Allison Franklin still thinks about the transgender women who helped her during her 10 years as a prostitute. In those years in and out of jail, Franklin — now an LGBTQ advocate — and the people she was with were just trying to survive.
Along with prostitution, some sold drugs or tried to recruit others to join them. It’s a narrative all too familiar for those members of the LGBTQ community caught in a spiral after incarceration, ending up there after committing crimes just to stay alive or find a place to sleep.
“So much of what drives them toward the criminal justice system has more to do with histories of trauma, substance use, mental health problems and rejection — issues that really should be treated and can be better treated using smart diversion tactics rather than the criminal justice system,” said Ryan Carlino, who put together a report on LGBTQ incarceration for the Texas Criminal Justice Coalition, a criminal reform advocacy group.
But change is happening at the local level, where the Austin Police Department is already working to abate these trends.
Police Sgt. Michael Crumrine, the president of APD’s Lesbian and Gay Police Association chapter, said officers try to connect homeless LGBTQ people to support organizations like OutYouth and LifeWorks, which can then provide or connect them to further resources.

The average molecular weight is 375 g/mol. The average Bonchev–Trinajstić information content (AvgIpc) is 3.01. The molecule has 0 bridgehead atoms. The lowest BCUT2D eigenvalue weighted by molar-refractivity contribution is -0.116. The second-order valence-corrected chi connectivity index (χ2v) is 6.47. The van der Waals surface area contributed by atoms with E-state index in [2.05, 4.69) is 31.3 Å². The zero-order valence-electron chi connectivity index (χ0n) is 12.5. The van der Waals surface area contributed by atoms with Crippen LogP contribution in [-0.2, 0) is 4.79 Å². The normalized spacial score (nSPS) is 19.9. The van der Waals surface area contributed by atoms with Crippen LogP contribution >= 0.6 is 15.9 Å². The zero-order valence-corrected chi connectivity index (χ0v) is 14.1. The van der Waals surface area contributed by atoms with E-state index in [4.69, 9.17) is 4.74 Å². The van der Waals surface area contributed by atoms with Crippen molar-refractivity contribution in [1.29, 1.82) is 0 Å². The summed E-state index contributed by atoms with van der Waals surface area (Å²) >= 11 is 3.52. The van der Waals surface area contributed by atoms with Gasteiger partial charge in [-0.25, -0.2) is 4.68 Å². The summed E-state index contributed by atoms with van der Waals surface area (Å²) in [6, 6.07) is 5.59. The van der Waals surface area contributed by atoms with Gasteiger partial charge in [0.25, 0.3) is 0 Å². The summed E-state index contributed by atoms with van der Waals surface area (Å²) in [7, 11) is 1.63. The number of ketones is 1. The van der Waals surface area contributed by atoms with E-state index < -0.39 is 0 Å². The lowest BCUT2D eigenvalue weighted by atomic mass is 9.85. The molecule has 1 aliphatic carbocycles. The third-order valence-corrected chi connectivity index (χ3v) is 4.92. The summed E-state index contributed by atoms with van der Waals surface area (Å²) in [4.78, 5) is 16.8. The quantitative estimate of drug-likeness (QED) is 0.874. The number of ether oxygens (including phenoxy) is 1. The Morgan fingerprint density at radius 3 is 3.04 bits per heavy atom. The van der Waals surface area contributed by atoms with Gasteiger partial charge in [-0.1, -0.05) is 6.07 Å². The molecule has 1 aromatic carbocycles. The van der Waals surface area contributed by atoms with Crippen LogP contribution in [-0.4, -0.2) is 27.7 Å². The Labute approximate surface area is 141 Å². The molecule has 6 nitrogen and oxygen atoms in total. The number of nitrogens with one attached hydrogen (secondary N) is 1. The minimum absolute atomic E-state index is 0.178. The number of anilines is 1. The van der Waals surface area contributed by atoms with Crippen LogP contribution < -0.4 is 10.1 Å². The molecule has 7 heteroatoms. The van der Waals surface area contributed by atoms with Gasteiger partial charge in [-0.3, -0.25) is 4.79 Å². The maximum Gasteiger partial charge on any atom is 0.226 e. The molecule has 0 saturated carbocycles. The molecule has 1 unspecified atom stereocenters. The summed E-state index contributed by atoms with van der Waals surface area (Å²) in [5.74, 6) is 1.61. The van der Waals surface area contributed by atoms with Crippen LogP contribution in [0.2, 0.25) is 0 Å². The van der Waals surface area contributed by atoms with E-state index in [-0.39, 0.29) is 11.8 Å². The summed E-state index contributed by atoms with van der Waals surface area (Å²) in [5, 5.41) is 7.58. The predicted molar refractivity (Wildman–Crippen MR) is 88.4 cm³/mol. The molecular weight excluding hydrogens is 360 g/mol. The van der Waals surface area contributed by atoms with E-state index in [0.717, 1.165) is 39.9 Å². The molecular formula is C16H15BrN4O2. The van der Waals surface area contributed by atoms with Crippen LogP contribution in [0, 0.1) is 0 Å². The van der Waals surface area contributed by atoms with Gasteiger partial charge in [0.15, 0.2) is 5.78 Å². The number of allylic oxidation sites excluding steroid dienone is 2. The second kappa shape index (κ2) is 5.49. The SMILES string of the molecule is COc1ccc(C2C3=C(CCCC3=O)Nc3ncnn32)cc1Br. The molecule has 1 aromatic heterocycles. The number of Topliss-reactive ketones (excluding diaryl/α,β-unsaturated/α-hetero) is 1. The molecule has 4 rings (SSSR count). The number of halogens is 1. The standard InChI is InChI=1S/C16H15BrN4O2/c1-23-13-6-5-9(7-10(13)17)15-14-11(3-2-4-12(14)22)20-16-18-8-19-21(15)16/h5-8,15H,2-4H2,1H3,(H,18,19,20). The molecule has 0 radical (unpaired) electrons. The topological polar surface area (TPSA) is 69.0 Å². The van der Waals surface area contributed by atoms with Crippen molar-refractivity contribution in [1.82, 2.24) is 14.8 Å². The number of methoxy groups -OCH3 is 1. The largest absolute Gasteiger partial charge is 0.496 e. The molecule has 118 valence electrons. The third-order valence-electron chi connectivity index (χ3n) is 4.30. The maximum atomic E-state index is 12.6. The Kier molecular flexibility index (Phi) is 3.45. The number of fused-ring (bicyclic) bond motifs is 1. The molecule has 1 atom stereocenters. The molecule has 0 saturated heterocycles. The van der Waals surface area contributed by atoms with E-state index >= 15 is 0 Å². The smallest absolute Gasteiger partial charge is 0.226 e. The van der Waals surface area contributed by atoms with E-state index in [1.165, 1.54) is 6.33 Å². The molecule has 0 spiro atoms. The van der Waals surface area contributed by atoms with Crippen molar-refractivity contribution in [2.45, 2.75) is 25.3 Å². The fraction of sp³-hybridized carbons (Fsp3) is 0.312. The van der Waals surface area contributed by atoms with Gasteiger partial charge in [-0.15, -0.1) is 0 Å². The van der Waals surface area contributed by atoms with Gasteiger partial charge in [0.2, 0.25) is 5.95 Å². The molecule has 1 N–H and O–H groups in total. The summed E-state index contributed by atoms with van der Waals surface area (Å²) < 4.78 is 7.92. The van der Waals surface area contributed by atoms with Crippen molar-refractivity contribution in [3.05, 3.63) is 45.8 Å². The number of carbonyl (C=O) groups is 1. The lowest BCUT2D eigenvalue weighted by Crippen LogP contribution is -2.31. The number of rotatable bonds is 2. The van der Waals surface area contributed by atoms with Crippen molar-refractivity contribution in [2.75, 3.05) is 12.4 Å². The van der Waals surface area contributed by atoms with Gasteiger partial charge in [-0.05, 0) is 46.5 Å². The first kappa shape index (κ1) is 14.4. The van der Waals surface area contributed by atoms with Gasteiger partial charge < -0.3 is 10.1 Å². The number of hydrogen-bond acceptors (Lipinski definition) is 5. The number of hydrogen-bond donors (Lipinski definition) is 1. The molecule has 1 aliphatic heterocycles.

Since 2016, every cadet class has been trained on how to interact with the transgender community, such as allowing them to be searched by an officer matching their gender identity. APD also is looking at ways to document individuals with gender identities beyond male or female.
According to Carlino’s report, the discrimination that LGBTQ people often experience from a young age is compounded by hardships such as being kicked out of a family home or being turned away from jobs and housing because of sexual orientation or gender identity. Faced with no prospect of homes or jobs, some engage in “survival crimes,” such as prostitution or selling drugs to find shelter or earn enough to buy necessities like food or clothes.
The report cites 2016 data from Ending Community Homelessness Coalition indicating that 26% of homeless youth in Travis County say they are LGBTQ. ECHO also found that two-thirds of youths experiencing homelessness in Travis County had interactions with police.
Crumrine said police have tried to find more opportunities to write someone a ticket for minor violations rather than arresting them.
Policies like that, Carlino said, can divert people from jail or prevent them from feeling the need to commit a survival crime.
“As soon as you touch the criminal justice system, even if you’re just in jail for 48 hours, it increases exponentially the likelihood you will come into contact with the system again,” Carlino said. “If you’re able to divert people away from the system, then you are decreasing the likelihood they’re going to come back into contact with it.”
Crumrine said such arrest aversion tactics have been apart of APD’s approach for awhile, but their efforts to support the LGBTQ community begin with building trust to ensure better outcomes later.